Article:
Greg Antoniolli has used several methods to improve his company's bottom line. His first step was to hire a great office manager who also acts as controller. “You have to have the right person in place so you're tracking things properly,” he explains. The office manager inputs information provided by the crew and staff. “[And in order] to give her good information, you must have everyone [in the company] onboard,” Antoniolli says.

So, a few years ago the owner of Out of the Woods Construction in Arlington, Mass., began open-book management with the whole company. Now, every third Thursday, the entire company goes through financial statements from the previous month, including the profit-and-loss statement and bar charts that show actual revenue to-date versus budgeted revenue.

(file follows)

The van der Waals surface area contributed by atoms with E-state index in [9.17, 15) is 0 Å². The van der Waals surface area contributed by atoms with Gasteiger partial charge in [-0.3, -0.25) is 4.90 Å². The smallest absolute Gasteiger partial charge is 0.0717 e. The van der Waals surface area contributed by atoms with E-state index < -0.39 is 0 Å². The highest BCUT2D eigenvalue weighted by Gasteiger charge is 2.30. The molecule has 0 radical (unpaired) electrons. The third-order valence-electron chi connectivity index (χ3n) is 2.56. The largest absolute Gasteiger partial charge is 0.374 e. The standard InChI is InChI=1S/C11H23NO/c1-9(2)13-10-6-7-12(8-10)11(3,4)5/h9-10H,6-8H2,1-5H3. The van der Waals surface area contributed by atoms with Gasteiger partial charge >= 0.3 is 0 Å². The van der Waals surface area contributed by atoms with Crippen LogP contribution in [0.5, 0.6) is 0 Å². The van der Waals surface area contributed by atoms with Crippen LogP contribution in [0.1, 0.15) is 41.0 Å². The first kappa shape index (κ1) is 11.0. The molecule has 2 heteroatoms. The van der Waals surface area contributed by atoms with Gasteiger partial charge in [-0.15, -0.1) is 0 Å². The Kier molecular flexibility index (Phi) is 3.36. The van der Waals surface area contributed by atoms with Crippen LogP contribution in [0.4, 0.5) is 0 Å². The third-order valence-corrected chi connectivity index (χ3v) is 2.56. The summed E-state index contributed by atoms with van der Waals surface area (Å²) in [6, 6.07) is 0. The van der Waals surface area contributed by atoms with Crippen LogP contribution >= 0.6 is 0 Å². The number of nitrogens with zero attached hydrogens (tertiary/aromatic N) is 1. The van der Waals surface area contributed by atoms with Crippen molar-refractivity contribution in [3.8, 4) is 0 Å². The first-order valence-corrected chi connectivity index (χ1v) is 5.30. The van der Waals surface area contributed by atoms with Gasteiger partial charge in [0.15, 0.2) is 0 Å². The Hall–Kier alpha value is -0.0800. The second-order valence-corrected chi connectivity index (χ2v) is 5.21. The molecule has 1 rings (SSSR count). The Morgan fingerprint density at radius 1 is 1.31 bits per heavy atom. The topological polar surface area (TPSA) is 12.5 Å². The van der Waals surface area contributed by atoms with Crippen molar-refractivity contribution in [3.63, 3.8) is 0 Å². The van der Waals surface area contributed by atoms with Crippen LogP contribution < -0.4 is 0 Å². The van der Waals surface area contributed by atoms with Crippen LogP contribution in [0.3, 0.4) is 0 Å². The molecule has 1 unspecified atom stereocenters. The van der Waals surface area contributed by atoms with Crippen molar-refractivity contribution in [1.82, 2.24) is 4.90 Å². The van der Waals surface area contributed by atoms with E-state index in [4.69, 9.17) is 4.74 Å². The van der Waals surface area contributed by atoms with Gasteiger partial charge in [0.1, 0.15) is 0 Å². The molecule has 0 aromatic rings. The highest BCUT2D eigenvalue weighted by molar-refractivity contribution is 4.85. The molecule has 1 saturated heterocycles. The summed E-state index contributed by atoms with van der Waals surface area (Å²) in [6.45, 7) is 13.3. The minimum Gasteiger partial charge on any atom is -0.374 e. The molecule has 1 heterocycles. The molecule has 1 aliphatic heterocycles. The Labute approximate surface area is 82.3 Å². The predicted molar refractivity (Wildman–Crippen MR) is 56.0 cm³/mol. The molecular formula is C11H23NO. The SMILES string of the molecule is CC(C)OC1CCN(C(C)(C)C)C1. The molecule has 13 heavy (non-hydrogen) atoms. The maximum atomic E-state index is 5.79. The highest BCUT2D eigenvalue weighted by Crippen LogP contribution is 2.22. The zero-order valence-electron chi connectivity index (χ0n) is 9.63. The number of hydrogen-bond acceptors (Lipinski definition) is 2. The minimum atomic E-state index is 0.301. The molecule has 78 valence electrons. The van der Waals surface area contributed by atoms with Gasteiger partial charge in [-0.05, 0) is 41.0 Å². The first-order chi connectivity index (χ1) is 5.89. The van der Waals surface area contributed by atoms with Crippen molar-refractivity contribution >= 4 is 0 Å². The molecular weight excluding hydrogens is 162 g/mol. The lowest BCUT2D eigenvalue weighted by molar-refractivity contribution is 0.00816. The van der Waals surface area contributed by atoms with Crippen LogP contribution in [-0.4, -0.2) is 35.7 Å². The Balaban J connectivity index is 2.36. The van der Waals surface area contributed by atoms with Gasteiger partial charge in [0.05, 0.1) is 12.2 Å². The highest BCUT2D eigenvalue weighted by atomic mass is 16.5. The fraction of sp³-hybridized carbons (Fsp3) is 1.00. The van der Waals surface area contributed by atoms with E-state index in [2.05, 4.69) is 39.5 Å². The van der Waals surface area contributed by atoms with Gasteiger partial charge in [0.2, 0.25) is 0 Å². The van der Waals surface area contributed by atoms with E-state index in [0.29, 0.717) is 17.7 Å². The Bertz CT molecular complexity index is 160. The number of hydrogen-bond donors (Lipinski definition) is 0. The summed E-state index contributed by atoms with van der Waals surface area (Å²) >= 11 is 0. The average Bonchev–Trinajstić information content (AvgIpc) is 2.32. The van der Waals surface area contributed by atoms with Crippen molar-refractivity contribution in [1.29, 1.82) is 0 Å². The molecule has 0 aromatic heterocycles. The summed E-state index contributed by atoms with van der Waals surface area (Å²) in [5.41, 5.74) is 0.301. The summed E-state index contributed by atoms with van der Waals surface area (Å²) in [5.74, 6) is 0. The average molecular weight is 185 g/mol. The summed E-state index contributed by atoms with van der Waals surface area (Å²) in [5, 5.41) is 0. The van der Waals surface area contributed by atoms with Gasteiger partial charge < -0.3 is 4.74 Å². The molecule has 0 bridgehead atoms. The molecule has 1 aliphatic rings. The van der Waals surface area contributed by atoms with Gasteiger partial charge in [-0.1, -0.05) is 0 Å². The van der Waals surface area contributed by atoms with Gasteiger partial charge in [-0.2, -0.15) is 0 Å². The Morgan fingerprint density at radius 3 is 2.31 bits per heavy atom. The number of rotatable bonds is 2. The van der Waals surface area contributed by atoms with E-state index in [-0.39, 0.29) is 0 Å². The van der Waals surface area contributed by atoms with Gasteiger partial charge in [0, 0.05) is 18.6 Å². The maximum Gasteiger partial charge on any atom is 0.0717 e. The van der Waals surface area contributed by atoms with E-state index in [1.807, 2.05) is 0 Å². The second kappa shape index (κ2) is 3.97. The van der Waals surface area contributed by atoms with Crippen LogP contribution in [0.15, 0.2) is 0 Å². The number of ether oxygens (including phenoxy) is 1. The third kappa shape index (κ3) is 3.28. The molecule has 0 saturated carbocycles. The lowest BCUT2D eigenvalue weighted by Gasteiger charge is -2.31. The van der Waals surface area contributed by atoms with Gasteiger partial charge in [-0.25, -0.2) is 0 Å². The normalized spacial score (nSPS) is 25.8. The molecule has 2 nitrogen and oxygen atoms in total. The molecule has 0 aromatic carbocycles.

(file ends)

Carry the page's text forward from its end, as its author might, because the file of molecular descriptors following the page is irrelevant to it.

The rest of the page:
“They see every line item, including money for the new coffee machine. They see that there's not a lot of fluff in the budget,” he says.

“We talk about projected revenue and what jobs we have lined up,” Antoniolli says. “I tell them that to hit our targets for the second quarter, we have to finish the Smith job and Jones job and frame the Walker job by the end of the month.”

In addition, the remodeler instituted a bonus program. Knowing how to read financial statements helps his crew understand where the bonus comes from and how they can contribute. “Everyone is watching the numbers,” Antoniolli says.